VLF Tube Receiver
Project and realization by Giuseppe ACCARDO, Iw0BZD
On-field tests by Alan Scremin

During my researches on VLF and SLF bands, stared to receive geological origin signals, I always looked for the most advanced and modern solutions. 25 years ago it was very difficult to reach some result, also the visualization devices were primitives. These devices gave us only a look around, leaving too many events unexplained or explained only by theory. The progress in technology gave us high-performance integrated circuits and the capability of direct amplification of signals, regardless of noise, impedance match and power.

So, why come back and use a so called obsolete component like a vacuum tube ?

The answer is simple. First of all the pure "ham spirit" who always guide us to look for new solutions; in second instance the vacuum tubes were hardly improved in the past. Still today those devices join together simplicity, low noise, strong inter modulation rejection and resistance to strong static impulses who could destroy any operational amplifier. On the other side, a vacuum tube needs at least two voltage feeding: a high voltage for the plate and a low voltage (typically 6.3V) for the filament heating.

The idea to use a tube has always fascinated me but handling high voltages of about some hundreds volt hanging around has scared me since the beginning, especially because the device has to be connected to my (expensive) laptop computer, and also because the receiver has to be portable for extensive on-field recording sessions.

The circuit described below has been designed to match the requirements above. As main feature, it works with a single 12V source. It can be also feed with a little Ni-Cd or Pb battery, like the ones used in most anti burglar systems. Due to its low power consumption the circuit is able to work for many hours.


The receiver schematic is typical. It uses an ECC82 double triode or equivalent. For this circuit I used a CV-4003.

Reproduction forbidden for commercial purpose (C)2003 Iw0bzd

Signals coming from the aerial are firstly filtered by a commercial 100 uH (130 uH measured) inductor and then applied to a couple of RC circuits to limit the bandwidth. These two circuits, selected by an external switch, are used to limit the bandwidth respectively from 2 mHz to 4 kHz and from 2 mHz to about 22 kHz. This trick is useful to face the strong signals present on the band and to avoid self detection or saturation events caused by adjacent signals.

The filters unit, through a high capacity polyester capacitor, is coupled directly to the grid of the first triode.

A high value resistor between the control grid and the ground cause a weak negative polarization current.

The cathode of each tube section is connected to the ground through a resistor connected in parallel with an electrolytic capacitor; this makes the cathode slightly positive and supply the right polarization to the circuit.

The coupling between the two sections is made with a polyester capacitor. The control grid of the second tube section is maintained to a negative voltage by a high value resistor. The value of the capacity determines the lowest detectable frequency; this value can vary from 220 KpF and 1 uF. With a capacity of about 1/2 uF we can achieve a good linearity up to direct current.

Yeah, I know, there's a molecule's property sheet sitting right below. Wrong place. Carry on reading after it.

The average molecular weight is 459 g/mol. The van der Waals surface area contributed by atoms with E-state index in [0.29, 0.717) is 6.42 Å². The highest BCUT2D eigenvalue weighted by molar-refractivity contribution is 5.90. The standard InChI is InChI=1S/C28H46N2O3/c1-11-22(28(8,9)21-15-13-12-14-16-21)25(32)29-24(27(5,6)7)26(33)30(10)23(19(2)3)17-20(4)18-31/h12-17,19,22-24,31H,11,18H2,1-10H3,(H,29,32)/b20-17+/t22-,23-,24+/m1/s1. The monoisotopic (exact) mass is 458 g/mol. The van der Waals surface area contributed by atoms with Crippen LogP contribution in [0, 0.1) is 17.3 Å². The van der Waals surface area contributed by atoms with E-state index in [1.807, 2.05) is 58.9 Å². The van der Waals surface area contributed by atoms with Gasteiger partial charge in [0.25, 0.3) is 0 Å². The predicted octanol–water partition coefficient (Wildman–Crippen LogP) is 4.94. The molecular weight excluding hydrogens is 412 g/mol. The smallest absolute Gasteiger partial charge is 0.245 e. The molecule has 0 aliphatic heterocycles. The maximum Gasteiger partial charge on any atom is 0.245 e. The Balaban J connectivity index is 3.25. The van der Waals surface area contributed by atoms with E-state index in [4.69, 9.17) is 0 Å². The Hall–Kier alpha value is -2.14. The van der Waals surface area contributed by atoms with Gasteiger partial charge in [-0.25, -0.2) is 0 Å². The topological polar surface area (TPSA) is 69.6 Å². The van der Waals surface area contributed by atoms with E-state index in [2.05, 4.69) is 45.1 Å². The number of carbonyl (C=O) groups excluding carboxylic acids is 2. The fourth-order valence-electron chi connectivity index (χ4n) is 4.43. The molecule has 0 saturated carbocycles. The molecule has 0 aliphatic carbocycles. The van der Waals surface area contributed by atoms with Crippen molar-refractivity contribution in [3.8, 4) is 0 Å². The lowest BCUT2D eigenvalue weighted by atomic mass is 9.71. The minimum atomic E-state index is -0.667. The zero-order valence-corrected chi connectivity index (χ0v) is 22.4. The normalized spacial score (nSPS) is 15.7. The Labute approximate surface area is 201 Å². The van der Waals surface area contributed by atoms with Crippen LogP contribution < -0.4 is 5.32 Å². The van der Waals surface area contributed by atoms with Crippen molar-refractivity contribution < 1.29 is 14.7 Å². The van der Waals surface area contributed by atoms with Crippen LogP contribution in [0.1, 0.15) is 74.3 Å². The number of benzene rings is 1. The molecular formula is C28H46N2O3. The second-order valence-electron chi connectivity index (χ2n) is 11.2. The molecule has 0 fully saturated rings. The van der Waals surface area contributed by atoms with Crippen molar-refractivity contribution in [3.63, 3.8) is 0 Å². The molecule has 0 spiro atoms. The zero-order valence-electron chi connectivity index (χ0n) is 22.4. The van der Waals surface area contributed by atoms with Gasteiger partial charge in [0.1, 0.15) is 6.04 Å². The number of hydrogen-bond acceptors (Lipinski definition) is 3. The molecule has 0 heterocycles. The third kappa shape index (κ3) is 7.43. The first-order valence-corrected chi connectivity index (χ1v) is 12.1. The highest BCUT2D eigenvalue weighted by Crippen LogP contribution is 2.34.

The amplified signal, taken from the anode of the second section of the tube is de-coupled by a capacitor and regulated in amplitude by a potentiometer. After this its impedance is adapted to match the input of the sound card.

If amplitude regulation is not necessary it is possible also to take the signal directly after the the capacitor.

Power supply


Anodic voltage
Power supply filter and protection.
Due to the low power consumption all resistors are  ¼ W.

Notes and changes

It is possible to change the grid resistor of the first stage.
An high value if this resistor cause an input impedance variation. In one of the prototypes, experimentally, it has been substituted with a couple of 2N3904 (see schematic aside) to reach some Gigaohm of impedance in coupling with a short whip aerial. 
Altogether, with short extension conventional aerial systems, higher is the resistance, lower is the noise. Certainly in different conditions the situation will change. (Schematic on the left shows the two transistor circuitry who substitute the control grid resistor. Test made by Alan)

The modification of the input capacitor value, connected in series to the control grid, cause the variation of lowest frequency detectable.
Higher is the capacitance, lower will be the detectable frequency. Nominal values are between  220nF and 1uF, but there is a strong correlation among capacitance, aerial and their matching. used. The capacitor could be omitted, the circuit will work anyway but it will become extremely sensitive to any kind of static discharge, involving strong EM energies. (In the picture on the right the modifications adopted to match the test whip antenna) Considerations above comes from extensive on-field tests made by Alan Scremin. 
The test were done in the better environment conditions, with a very low noise level and far from urbanized places. 

In my humble opinion, I used a low resistance value (1Mohm) obtaining remarkable results. With conventional aerials, if we can define conventional aerial at these frequencies, the optimal resistance value is about 10 / 100 Mohm.